Joe Altobelli, manager who led Orioles to 1983 World Series title, dies at 88

He led the Cubs for one game as the interim manager in 1991.

SHARE Joe Altobelli, manager who led Orioles to 1983 World Series title, dies at 88
Joe Altobelli, the manager who led the Baltimore Orioles to their most recent World Series title in 1983, has died at the age of 88.

Joe Altobelli, the manager who led the Baltimore Orioles to their most recent World Series title in 1983, has died at the age of 88.

Gene Sweeney Jr./The Baltimore Sun via AP

BALTIMORE — Joe Altobelli, the manager who led the Baltimore Orioles to their most recent World Series title in 1983, has died at the age of 88.

The Orioles confirmed Altobelli’s death on Wednesday and in a statement said that the manager was a “tremendous leader.”

Altobelli was hired by the Orioles before the 1983 season — replacing future Hall of Famer Earl Weaver — and immediately found success. The team’s roster included future Hall of Famers like first baseman Eddie Murray, shortstop Cal Ripken Jr. and pitcher Jim Palmer. 

The balanced club won the AL East by six games over the Detroit Tigers and then dominated in the playoffs, beating the White Sox 3 games to 1 before rolling to the World Series title over the Philadelphia Phillies in five games.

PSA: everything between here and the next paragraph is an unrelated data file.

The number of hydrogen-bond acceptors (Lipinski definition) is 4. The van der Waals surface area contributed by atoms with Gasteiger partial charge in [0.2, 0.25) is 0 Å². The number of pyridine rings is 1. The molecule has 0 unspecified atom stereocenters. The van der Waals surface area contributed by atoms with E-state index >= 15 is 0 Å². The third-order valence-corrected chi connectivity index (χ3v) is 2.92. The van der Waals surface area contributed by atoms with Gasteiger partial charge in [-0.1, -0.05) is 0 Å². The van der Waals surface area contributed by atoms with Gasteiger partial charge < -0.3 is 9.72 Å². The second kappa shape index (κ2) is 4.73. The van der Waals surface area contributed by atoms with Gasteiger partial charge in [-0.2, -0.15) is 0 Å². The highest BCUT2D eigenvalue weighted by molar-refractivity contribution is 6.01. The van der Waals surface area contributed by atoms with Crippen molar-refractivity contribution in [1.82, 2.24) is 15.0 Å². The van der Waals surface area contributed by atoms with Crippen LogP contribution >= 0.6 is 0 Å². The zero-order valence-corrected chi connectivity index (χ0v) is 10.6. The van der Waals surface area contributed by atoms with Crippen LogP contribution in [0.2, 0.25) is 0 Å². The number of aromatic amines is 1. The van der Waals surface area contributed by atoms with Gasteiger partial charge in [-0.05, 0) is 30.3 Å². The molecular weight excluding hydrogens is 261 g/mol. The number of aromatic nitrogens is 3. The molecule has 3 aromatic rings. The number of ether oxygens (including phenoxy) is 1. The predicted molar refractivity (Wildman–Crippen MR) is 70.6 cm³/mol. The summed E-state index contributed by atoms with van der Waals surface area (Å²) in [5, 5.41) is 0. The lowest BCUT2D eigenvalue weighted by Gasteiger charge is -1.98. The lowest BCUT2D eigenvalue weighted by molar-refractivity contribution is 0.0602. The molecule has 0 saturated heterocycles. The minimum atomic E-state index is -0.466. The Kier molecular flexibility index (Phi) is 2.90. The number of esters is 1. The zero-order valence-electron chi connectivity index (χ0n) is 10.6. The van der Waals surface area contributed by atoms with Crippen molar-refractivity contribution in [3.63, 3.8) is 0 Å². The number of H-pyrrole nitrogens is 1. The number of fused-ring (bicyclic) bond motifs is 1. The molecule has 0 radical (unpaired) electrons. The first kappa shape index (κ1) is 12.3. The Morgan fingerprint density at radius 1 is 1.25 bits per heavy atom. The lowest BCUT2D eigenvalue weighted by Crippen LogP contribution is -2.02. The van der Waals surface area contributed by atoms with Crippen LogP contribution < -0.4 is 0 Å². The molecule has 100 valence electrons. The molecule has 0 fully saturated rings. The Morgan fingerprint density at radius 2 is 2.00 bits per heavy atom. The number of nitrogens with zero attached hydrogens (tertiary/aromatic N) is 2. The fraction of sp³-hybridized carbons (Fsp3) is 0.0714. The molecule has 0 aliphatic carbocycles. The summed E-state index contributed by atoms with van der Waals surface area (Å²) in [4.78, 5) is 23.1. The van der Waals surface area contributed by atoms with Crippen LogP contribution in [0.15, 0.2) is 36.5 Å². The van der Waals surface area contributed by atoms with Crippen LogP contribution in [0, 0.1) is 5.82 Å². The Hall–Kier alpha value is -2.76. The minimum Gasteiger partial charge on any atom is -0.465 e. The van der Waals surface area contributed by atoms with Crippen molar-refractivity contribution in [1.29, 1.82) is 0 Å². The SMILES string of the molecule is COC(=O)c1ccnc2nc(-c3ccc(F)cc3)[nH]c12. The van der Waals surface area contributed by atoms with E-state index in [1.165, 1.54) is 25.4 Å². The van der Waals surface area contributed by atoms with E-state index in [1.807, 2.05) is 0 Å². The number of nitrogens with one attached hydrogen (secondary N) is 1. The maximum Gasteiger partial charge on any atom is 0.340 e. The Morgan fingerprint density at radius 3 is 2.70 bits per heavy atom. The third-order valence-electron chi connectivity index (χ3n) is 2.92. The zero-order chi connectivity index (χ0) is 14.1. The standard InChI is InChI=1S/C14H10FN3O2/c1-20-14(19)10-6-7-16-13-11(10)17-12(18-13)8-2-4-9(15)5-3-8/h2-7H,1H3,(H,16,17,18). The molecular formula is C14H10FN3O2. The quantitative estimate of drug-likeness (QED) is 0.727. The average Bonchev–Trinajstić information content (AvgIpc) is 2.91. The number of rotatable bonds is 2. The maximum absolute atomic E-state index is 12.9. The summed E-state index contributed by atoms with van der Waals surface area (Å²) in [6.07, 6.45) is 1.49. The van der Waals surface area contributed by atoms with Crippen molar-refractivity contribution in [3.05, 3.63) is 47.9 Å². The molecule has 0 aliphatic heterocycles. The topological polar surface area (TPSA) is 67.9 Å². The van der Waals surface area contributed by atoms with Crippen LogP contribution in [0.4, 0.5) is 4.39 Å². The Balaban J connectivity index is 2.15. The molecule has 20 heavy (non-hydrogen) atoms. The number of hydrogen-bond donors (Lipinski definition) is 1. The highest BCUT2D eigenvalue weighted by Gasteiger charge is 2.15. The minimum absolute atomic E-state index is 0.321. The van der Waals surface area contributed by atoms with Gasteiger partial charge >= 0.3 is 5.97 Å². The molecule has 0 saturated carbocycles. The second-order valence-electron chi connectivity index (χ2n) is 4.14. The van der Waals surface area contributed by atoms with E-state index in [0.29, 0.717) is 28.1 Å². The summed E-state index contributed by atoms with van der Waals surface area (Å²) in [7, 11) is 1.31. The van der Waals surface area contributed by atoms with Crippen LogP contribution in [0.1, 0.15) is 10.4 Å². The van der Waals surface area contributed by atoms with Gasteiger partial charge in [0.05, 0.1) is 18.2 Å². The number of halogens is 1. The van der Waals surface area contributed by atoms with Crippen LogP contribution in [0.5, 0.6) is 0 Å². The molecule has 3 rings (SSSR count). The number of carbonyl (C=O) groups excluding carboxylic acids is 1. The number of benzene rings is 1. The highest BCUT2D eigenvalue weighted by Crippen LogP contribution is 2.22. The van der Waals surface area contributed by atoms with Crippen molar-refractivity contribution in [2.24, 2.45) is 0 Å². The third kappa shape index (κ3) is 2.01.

“A tremendous leader, Altobelli’s compassion, skill and baseball expertise contributed to the Hall of Fame careers of Eddie Murray, Jim Palmer, and Cal Ripken, Jr,” the Orioles said in a statement. “We send our sympathies to Altobelli’s family and many friends throughout the game.”

Altobelli managed the Orioles three seasons, then was fired after a 29-26 start in 1985. He also managed the San Francisco Giants from 1977-79. He led the Cubs for one game as the interim manager in 1991.

He had a career record of 437-407. Altobelli also had a successful stretch as the Orioles’ Triple-A manager from 1971-76, when the Rochester Red Wings won two International League championships.

Altobelli played in three big-league seasons during a span from 1955-61. He spent two of those years with Cleveland and one with Minnesota.

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